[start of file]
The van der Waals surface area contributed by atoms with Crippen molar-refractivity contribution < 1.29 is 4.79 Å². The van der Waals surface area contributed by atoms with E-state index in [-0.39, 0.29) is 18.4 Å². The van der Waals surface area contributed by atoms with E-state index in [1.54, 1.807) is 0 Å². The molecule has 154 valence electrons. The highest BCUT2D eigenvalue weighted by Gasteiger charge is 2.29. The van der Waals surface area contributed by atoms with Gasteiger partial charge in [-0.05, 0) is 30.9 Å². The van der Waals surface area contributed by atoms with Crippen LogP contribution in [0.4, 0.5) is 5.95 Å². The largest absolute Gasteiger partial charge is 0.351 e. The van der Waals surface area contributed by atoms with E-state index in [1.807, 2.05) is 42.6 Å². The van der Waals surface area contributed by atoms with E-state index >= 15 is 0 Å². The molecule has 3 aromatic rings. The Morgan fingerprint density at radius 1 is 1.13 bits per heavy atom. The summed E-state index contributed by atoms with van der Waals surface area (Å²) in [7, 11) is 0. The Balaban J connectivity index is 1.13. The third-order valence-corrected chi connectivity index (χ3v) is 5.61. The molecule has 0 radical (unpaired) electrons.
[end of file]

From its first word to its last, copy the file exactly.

The van der Waals surface area contributed by atoms with Crippen molar-refractivity contribution < 1.29 is 4.79 Å². The van der Waals surface area contributed by atoms with E-state index in [-0.39, 0.29) is 18.4 Å². The van der Waals surface area contributed by atoms with E-state index in [1.54, 1.807) is 0 Å². The molecule has 154 valence electrons. The highest BCUT2D eigenvalue weighted by Gasteiger charge is 2.29. The van der Waals surface area contributed by atoms with Gasteiger partial charge in [-0.05, 0) is 30.9 Å². The van der Waals surface area contributed by atoms with Crippen LogP contribution in [0.4, 0.5) is 5.95 Å². The largest absolute Gasteiger partial charge is 0.351 e. The van der Waals surface area contributed by atoms with E-state index in [1.807, 2.05) is 42.6 Å². The van der Waals surface area contributed by atoms with E-state index >= 15 is 0 Å². The molecule has 3 aromatic rings. The Morgan fingerprint density at radius 1 is 1.13 bits per heavy atom. The summed E-state index contributed by atoms with van der Waals surface area (Å²) in [7, 11) is 0. The Balaban J connectivity index is 1.13. The third-order valence-corrected chi connectivity index (χ3v) is 5.61. The molecule has 0 radical (unpaired) electrons.